The era of the stock split appears to be comping to an end. So far in 2016, only five companies in the S&P 500 stock index — and only 63 among more than 10,100 U.S. companies tracked by S&P Dow Jones Indices — have split their shares. This year is on track to be the third-lowest for stock splits in modern history, behind only 2009 and 2010, when companies were too traumatized by the financial crisis to dare lowering their share prices.
One result of this is that the price of stock shares has gone markedly higher. After decades of remaining in a range between $25 and $45, the average price of an S&P 500 stock has risen to a near-record $86 per share.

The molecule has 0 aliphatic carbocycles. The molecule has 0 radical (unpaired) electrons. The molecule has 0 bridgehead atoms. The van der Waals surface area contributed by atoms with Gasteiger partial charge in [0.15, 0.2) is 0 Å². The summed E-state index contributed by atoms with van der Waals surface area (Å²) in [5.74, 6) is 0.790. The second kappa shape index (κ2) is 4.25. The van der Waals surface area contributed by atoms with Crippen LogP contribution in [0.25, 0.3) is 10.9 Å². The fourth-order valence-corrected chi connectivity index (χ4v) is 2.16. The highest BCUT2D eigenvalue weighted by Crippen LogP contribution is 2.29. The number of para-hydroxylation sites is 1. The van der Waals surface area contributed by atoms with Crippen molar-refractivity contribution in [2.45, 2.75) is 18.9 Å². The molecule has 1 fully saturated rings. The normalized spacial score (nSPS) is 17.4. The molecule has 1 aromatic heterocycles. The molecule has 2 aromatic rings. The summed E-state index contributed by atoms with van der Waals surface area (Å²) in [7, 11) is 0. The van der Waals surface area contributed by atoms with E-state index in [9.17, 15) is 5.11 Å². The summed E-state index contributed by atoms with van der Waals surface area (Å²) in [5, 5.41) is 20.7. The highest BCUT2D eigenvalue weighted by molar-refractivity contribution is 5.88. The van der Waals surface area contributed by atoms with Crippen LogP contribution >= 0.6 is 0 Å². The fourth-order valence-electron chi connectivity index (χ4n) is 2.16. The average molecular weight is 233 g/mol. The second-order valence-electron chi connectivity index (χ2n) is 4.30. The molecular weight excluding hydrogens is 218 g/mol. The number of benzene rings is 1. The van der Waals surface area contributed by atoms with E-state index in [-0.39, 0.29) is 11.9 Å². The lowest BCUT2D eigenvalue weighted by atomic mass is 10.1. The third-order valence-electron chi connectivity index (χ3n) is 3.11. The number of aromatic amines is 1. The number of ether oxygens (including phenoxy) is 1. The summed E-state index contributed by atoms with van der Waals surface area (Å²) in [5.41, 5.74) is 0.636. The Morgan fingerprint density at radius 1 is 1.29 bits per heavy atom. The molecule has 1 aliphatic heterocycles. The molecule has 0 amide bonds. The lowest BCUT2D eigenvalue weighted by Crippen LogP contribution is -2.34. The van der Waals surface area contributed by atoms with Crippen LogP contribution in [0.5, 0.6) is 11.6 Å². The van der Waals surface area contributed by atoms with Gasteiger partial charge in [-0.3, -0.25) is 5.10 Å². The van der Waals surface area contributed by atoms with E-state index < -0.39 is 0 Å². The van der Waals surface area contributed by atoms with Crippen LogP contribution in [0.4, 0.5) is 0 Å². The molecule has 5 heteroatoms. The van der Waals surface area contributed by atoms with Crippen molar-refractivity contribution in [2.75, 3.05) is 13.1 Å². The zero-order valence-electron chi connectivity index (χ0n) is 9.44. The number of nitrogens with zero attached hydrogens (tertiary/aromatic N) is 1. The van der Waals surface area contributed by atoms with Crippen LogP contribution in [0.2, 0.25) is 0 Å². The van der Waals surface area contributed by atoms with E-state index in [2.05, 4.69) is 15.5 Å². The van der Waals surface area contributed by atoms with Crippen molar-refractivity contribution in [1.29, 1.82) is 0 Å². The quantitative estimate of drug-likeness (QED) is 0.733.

So you should get used to single-share prices that look like sizable investments. It’s not just Berkshire Hathaway, at more than $217,000; there’s also homebuilder NVR, at more than $1,640; Priceline Group, near $1,500; and Alphabet, the parent of Google, over $800.